Today, Friday the 23 of September, exactly ten years after the imprisonment of the journalist and writer Dawit Isaak, Nobel Prize Laureates Herta Muller and Mario Vargas Llosa, together with the President of PEN International, John Ralston Saul, the President of PEN Sweden, Ola Larsmo and the Permanent Secretary of the Swedish Academy, Peter Englund, manifested their support for their colleague Dawit Isaak and demanded his release from prison in Eritrea. The manifestation took place at the Goteborg Book Fair.
Today we are commemorating a dismal date. On 23 September 2001 Dawit Isaak was imprisoned together with several of his colleagues at the journal Setit. This happened as the Eritrean government clamped down on several independent media in the country. Isaak's situation has slowly but steadily deteriorated since then. He has for some years now been prisoner number 36 in the infamous death camp Eira Eiro where many of co-prisoners have died from maltreatment. It is also said that a number of them have committed suicide. To the best of our knowledge, Dawit Isaak is still alive - but his health has gradually become weaker.
Eritrea has become one of the world's most isolated countries. The reason is clearly the policies of president Afwerki's regime, directed at his own population. Eritrea is rich in natural resources and has the potential to prosper. But the country closes its borders to the outside world and those who want to contribute to its development are kept in prison by a government that has exploited the country's independence for its own purposes rather than for the good of its citizens. Very little is needed for Eritrea to receive support from the international community so that it can begin to develop. All that is required is for the government to release its political prisoners. However, the current rulers have refused to discuss this.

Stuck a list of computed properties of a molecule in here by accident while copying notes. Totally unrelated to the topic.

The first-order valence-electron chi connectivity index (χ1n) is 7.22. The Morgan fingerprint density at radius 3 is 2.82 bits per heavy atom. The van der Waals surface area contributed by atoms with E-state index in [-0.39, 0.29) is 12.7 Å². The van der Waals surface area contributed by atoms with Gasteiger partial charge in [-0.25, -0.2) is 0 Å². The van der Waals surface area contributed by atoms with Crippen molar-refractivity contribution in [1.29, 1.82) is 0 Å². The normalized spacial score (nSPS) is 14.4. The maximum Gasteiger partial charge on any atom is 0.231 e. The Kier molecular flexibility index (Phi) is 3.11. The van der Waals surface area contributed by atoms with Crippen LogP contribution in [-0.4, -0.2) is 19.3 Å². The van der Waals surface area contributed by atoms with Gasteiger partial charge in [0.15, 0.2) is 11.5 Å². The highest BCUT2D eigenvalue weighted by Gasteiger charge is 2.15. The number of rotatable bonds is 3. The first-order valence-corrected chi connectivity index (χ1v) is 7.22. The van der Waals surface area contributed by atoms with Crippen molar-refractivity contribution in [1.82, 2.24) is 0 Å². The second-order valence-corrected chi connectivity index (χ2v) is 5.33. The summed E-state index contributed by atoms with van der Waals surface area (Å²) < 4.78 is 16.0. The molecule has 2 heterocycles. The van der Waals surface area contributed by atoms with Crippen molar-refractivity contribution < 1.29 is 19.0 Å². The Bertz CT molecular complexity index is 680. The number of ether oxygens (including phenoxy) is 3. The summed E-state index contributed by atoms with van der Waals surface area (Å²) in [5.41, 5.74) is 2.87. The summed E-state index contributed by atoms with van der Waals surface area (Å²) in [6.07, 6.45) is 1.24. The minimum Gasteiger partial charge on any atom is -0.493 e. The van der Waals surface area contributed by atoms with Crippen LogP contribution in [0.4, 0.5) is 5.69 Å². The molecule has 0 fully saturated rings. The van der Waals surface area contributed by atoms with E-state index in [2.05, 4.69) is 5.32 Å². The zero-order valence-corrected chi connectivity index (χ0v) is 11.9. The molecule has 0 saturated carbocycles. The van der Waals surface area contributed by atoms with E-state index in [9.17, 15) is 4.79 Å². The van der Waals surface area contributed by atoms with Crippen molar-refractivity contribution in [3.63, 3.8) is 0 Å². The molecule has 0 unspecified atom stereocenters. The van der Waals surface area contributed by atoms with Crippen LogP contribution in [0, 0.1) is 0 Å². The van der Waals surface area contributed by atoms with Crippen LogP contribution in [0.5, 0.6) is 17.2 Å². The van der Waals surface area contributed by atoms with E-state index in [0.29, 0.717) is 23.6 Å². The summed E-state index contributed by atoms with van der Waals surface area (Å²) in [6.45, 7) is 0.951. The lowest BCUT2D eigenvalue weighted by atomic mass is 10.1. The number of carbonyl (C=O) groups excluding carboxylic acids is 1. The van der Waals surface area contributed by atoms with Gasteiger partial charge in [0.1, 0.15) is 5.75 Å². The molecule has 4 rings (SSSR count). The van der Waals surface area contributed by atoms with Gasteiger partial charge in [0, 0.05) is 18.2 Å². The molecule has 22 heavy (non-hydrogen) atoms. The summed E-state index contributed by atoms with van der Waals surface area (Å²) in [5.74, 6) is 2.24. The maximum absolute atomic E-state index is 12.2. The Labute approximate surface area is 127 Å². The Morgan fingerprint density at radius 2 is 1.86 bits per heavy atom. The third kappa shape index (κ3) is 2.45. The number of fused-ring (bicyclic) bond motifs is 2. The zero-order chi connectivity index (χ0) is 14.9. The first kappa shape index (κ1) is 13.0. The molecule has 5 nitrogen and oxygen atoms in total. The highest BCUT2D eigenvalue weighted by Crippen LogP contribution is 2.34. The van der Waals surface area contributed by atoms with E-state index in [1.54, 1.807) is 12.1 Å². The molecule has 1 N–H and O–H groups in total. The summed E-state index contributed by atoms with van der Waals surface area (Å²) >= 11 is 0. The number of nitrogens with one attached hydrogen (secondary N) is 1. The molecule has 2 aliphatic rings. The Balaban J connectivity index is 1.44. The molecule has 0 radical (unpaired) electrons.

The Swedish government and its Ministy for foreign affairs have for ten years conducted their quiet diplomacy on behalf of the Swedish citizen Dawit Isaak. Much hard work has gone into the attempts at getting Isaak released. This we know. But we are also saying that it is now time to break the silence. We expect a much clearer policy from the Swedish government and from the EU. An active foreign policy should now replace quiet diplomacy. Dawit Isaak cannot wait another ten years.
As an absolute minimum, the Swedish government and the EU executive must demand that a delegation from the International Red Cross be allowed to visit Eira Eiro and give Isaak and his colleagues the medical treatment they need for their survival. If Eritrea refuses, the EU must examine every possible means to impose sanctions not only on Eritrea but on those businesses and countries that still cooperate with the regime.
We call for new methods and renewed commitment from Swedish and European authorities. This is for the sake of Dawit Isaak as well as to demonstrate that our pledge to defend the freedom of expression is more than a rhetorical decoration with no political substance. It is also the credibility of the EU that is at stake here - which should be apparent to all.
Jesper Bengtsson, Reporters without Borders (Sweden)
Peter Englund, The Swedish Academy
Herta Muller, winner of the Nobel Prize for Literature in 2009
Mario Vargas Llosa, winner of the Nobel Prize for Literature in 2010
John Ralston Saul, president of PEN International
Ola Larsmo, president of the Swedish PEN